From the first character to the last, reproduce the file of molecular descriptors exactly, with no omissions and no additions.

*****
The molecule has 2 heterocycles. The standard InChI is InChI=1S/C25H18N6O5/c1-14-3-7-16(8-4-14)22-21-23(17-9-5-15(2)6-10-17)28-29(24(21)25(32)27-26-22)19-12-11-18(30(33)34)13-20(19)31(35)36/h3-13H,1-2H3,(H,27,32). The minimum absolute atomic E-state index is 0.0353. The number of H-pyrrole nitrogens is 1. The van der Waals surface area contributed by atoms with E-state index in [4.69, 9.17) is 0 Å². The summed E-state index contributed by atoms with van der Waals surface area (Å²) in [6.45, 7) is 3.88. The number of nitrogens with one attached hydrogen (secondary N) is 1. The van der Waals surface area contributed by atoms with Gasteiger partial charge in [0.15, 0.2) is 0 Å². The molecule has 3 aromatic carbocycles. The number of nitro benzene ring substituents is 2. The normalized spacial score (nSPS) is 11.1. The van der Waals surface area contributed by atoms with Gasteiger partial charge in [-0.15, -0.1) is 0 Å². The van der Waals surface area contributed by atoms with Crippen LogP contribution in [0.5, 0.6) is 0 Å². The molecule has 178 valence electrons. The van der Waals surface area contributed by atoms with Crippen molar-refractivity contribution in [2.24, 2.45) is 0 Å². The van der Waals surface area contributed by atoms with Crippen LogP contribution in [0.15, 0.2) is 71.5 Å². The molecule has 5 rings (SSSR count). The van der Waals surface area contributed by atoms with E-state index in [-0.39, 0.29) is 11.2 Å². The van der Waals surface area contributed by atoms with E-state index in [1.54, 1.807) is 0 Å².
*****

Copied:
The molecule has 2 heterocycles. The standard InChI is InChI=1S/C25H18N6O5/c1-14-3-7-16(8-4-14)22-21-23(17-9-5-15(2)6-10-17)28-29(24(21)25(32)27-26-22)19-12-11-18(30(33)34)13-20(19)31(35)36/h3-13H,1-2H3,(H,27,32). The minimum absolute atomic E-state index is 0.0353. The number of H-pyrrole nitrogens is 1. The van der Waals surface area contributed by atoms with E-state index in [4.69, 9.17) is 0 Å². The summed E-state index contributed by atoms with van der Waals surface area (Å²) in [6.45, 7) is 3.88. The number of nitrogens with one attached hydrogen (secondary N) is 1. The van der Waals surface area contributed by atoms with Gasteiger partial charge in [0.15, 0.2) is 0 Å². The molecule has 3 aromatic carbocycles. The number of nitro benzene ring substituents is 2. The normalized spacial score (nSPS) is 11.1. The van der Waals surface area contributed by atoms with Gasteiger partial charge in [-0.15, -0.1) is 0 Å². The van der Waals surface area contributed by atoms with Crippen LogP contribution in [0.5, 0.6) is 0 Å². The molecule has 178 valence electrons. The van der Waals surface area contributed by atoms with Crippen molar-refractivity contribution in [2.24, 2.45) is 0 Å². The van der Waals surface area contributed by atoms with Crippen LogP contribution in [0.15, 0.2) is 71.5 Å². The molecule has 5 rings (SSSR count). The van der Waals surface area contributed by atoms with E-state index in [-0.39, 0.29) is 11.2 Å². The van der Waals surface area contributed by atoms with E-state index in [1.54, 1.807) is 0 Å².